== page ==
Mental retardation is a condition diagnosed before age 18 that includes below-average general intellectual function, and a lack of the skills necessary for daily living.
Intellectual and developmental disability
Causes, incidence, and risk factors
Mental retardation affects about 1 - 3% of the population. There are many causes of mental retardation, but doctors find a specific reason in only 25% of cases.
A family may suspect mental retardation if the child's motor skills, language skills, and self-help skills do not seem to be developing, or are developing at a far slower rate than the child's peers. Failure to adapt (adjust to new situations) normally and grow intellectually may become apparent early in a child's life. In the case of mild retardation, these failures may not become recognizable until school age or later.
The degree of impairment from mental retardation varies widely, from profoundly impaired to mild or borderline retardation. Less emphasis is now placed on the degree of retardation and more on the amount of intervention and care needed for daily life.
Risk factors are related to the causes. Causes of mental retardation can be roughly broken down into several categories:
Infections (present at birth or occurring after birth)
Unexplained (this largest category is for unexplained occurrences of mental retardation)
Continued infant-like behavior
Decreased learning ability
Failure to meet the markers of intellectual development
Inability to meet educational demands at school
Lack of curiosity
Note: Changes to normal behaviors depend on the severity of the condition. Mild retardation may be associated with a lack of curiosity and quiet behavior. Severe mental retardation is associated with infant-like behavior throughout life.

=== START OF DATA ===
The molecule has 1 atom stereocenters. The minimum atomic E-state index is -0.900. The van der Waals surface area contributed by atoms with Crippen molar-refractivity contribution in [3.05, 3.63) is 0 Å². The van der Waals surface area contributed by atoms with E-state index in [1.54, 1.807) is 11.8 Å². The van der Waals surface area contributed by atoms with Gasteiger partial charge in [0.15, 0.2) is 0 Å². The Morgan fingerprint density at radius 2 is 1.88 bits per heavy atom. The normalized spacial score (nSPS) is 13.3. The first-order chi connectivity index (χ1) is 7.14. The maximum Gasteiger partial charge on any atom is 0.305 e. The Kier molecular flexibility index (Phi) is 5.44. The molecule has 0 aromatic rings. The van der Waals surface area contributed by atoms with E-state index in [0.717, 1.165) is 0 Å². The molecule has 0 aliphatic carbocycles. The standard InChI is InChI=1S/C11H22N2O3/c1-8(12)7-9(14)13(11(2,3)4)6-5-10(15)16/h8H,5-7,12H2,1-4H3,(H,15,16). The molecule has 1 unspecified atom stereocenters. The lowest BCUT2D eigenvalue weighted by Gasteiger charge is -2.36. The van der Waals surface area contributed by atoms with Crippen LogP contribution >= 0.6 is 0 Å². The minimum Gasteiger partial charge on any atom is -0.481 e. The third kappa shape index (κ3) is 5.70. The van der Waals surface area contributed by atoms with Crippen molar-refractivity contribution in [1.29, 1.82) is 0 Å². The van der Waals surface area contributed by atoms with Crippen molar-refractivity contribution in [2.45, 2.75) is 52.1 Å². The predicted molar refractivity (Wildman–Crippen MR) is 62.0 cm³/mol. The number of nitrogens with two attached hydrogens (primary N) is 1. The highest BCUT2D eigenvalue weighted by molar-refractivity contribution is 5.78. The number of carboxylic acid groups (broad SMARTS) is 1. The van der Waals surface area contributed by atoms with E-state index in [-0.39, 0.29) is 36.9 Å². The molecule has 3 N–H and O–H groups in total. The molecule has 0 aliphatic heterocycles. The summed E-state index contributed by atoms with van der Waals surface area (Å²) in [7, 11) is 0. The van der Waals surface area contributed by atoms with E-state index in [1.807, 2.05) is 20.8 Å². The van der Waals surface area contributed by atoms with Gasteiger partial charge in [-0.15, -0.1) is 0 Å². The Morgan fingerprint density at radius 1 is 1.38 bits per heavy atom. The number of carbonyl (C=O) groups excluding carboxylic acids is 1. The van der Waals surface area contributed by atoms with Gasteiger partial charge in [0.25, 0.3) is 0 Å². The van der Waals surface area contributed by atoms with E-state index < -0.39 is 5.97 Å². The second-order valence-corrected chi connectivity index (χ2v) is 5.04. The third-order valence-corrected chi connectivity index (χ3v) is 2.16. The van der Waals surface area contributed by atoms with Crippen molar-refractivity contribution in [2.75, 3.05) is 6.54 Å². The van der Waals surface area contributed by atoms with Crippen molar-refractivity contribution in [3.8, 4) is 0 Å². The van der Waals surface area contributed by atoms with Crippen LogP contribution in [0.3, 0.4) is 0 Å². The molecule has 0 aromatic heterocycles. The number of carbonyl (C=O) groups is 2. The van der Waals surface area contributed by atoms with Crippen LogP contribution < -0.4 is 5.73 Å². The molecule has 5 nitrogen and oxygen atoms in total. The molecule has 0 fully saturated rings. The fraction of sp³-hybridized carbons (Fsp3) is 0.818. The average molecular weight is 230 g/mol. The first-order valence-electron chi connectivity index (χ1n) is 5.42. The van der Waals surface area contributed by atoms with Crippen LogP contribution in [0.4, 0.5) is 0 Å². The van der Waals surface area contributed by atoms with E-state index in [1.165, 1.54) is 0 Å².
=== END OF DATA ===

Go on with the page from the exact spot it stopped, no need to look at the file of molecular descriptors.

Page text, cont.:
Signs and tests
An assessment of age-appropriate adaptive behaviors can be made using developmental screening tests. The failure to achieve developmental milestones suggests mental retardation.
The following may be signs of mental retardation:
Abnormal Denver developmental screening test
Adaptive behavior score below average
Development way below that of peers
Intelligence quotient (IQ) score below 70 on a standardized IQ test
The primary goal of treatment is to develop the person's potential to the fullest. Special education and training may begin as early as infancy. This includes social skills to help the person function as normally as possible.
It is important for a specialist to evaluate the person for other affective disorders and treat those disorders. Behavioral approaches are important for people with mental retardation.
The outcome depends on:
Many people lead productive lives and function on their own; others need a structured environment to be most successful.
Complications vary. They may include:
Inability to care for self
Inability to interact with others appropriately
Calling your health care provider
Call your health care provider if:
You have any concerns about your child's development
You notice that your child's motor or language skills are not developing normally
Your child has other disorders that need treatment
Genetic: Prenatal screening for genetic defects and genetic counseling for families at risk for known inherited disorders can decrease the risk of inherited mental retardation.
Social: Government nutrition programs are available to poor children in the first and most critical years of life. These programs can reduce retardation associated with malnutrition. Early intervention in situations involving abuse and poverty will also help.
Toxic: Environmental programs to reduce exposure to lead, mercury, and other toxins will reduce toxin-associated retardation. However, the benefits may take years to become apparent. Increased public awareness of the risks of alcohol and drugs during pregnancy can help reduce the incidence of retardation.
Infectious: The prevention of congenital rubella syndrome is probably one of the best examples of a successful program to prevent one form of mental retardation. Constant vigilance, such as limiting exposure to cat litter that can cause toxoplasmosis during pregnancy, helps reduce retardation that results from this infection.
Shapiro BK, Batshaw ML. Mental retardation (intellectual disability). In: Kliegman RM, Behrman RE, Jenson HB, Stanton BF, eds. Nelson Textbook of Pediatrics. 18th ed. Philadelphia, Pa: Saunders Elsevier;2007:chap 38.
Neil K. Kaneshiro, MD, MHA, Clinical Assistant Professor of Pediatrics, University of Washington School of Medicine. Also reviewed by David Zieve, MD, MHA, Medical Director, A.D.A.M., Inc.